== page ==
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‘Ted Lasso’: How the Apple TV+ Hit Stood Out by Not Looking Like a Traditional TV Comedy

Cinematographer David Rom and production designer Paul Cripps started shaping the look of "Ted Lasso" by disregarding typical sitcom sets, set-ups, and styles.

Ted Lasso Jason Sudeikis Apple TV+

Consider This: Conversations highlight television’s award-worthy productions through panel discussions with the artists themselves. The above video is presented by Apple TV+, produced by IndieWire’s Creative Producer Leonardo Adrian Garcia, and hosted by TV Deputy Editor and Critic Ben Travers. 

When Apple TV+ gave the greenlight to make a 10-episode first season of “Ted Lasso,” for once, the production team didn’t have to start from scratch — not technically. The series was inspired by a series of shorts Jason Sudeikis made years earlier, in character, as the lovable American football coach who takes his talents to London as a Premiere League soccer coach.

“We looked at the original shorts that were made, clips and stuff, and the only thing that was really said was, ‘We don’t want it to look like that,'” cinematographer David Rom said, recalling the first guidelines given to him about the look of the series.

The only other note: “‘We don’t want it to look [like a] documentary or too much like ‘The Office,'” he said. “It was a useful guide, but more about what they don’t want it to look like.”

So it was up to Rom as well as production designer Paul Cripps to build the world themselves, if not from scratch, than pretty close to it. Based on guidance from showrunner and executive producer Bill Lawrence, as well as fellow EPs in Sudeikis, Jeff Ingold, and Liza Katzer, the director of photography and designer set out to make a distinctly non-sitcom, sitcom.

“When everyone came over [to England], it became more clear that Jason really wanted the show to take more of a drama/comedy feel,” Rom said. “They wanted it to be more film-like. […] We kept suggesting ideas; things that would counter the look of those tropes in [other] sitcoms. Things like handheld, which we started using a bit and then ended up using nearly throughout. [With] things like the locker room, the idea was to be handheld, free, sort of ‘Friday Night Lights’-style so we could roam around and look about.”

Rom used wider lenses and a shallower depth of field to create striking images that stood out from other television comedies. Meanwhile, Cripps worked on designing spaces like team owner Rebecca Welton’s office — where Cripps recorded our interview, as you can see in the video above — and the Richmand club’s locker room, which was built after the crew visited real football clubs like Chelsea, Fulham, and Tottenham.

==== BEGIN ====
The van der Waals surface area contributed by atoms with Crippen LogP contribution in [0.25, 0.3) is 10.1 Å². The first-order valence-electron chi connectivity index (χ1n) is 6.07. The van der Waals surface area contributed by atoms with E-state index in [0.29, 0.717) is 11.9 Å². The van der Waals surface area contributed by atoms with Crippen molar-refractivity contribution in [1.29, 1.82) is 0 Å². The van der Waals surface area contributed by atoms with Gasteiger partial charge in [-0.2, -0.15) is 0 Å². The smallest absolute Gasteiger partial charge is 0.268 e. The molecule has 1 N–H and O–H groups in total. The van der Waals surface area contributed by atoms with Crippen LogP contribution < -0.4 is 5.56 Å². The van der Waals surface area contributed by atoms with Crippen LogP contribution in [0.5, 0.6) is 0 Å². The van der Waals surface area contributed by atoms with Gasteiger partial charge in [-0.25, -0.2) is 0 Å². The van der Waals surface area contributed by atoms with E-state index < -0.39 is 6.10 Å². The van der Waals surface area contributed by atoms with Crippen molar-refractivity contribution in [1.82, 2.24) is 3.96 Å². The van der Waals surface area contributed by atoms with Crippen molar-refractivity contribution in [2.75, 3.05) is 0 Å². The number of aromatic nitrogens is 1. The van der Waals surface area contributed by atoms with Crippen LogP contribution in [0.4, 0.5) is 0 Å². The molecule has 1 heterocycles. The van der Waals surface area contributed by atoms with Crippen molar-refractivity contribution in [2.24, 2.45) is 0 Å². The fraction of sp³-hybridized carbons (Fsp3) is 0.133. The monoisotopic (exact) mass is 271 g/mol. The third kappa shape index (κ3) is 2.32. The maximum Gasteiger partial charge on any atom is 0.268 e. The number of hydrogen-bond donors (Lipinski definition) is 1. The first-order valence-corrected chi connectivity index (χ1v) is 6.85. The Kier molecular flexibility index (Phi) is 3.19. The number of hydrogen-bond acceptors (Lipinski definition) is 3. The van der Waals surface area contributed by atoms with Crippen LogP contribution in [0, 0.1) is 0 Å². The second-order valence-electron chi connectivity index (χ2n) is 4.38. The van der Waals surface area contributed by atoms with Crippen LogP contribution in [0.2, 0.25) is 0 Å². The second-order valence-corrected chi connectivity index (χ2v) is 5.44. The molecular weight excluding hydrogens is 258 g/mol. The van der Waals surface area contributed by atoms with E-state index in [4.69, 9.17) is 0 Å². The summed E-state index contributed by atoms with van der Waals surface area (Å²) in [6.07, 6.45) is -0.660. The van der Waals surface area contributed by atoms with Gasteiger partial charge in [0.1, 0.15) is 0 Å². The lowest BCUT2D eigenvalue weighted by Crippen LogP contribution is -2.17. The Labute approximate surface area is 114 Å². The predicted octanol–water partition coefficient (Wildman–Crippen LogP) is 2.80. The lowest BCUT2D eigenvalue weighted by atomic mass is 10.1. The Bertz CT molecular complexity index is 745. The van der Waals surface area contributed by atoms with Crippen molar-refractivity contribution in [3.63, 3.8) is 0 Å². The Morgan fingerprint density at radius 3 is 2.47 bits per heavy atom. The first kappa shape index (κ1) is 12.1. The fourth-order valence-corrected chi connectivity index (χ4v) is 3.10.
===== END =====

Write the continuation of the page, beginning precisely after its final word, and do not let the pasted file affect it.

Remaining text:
Cripps took into account the different sizes and common themes, like the use of slogans and graphics, while also appreciating the competitive atmosphere.

“The away locker rooms are interesting [too] because they make them as uncomfortable and un-relaxing as they can for the away teams, which is quite instructive to how they try to psyche out the opposition. One of them we went into even had urinals in the center of the room,” he said.

Both Cripps and Rom emphasized the collaborative nature of their experience on “Ted Lasso,” whether it was working with each other to develop stages and spaces or speaking with the actors and producers to make sure certain ideas translated as intended. There was a scene in a later episode where Ted has a panic attack in a crowded nightclub, and Rom praised the creator and performer for wanting to hash out how that might look with his D.P.

“Jason really wanted to talk to me,” Rom said. “I had some ideas like ‘Requiem for a Dream’ or ‘Pi,’ where we’d actually attach the camera to him, and that would give him a disconnected, out-of-world experience, but he was very sure he wanted nothing like that. It was very good to talk to him about that. […] Very quickly I think we agreed [on] the style, the natural, claustrophobic feel of those places, and not to be overlit — to have a journey through that space and see the increasing panic reaction.”

In the panel above, Rom and Cripps discuss how they boarded the series to begin with, what kind of color scheme they wanted to incorporate, how to balance cheery, bright colors with a more realistic tone, and, of course, the soccer matches themselves, where more magic than normal came into play. Watch the full panel above for all that and much more on the look of “Ted Lasso.”

“Ted Lasso” is streaming now on Apple TV+. Season 2 is in production.

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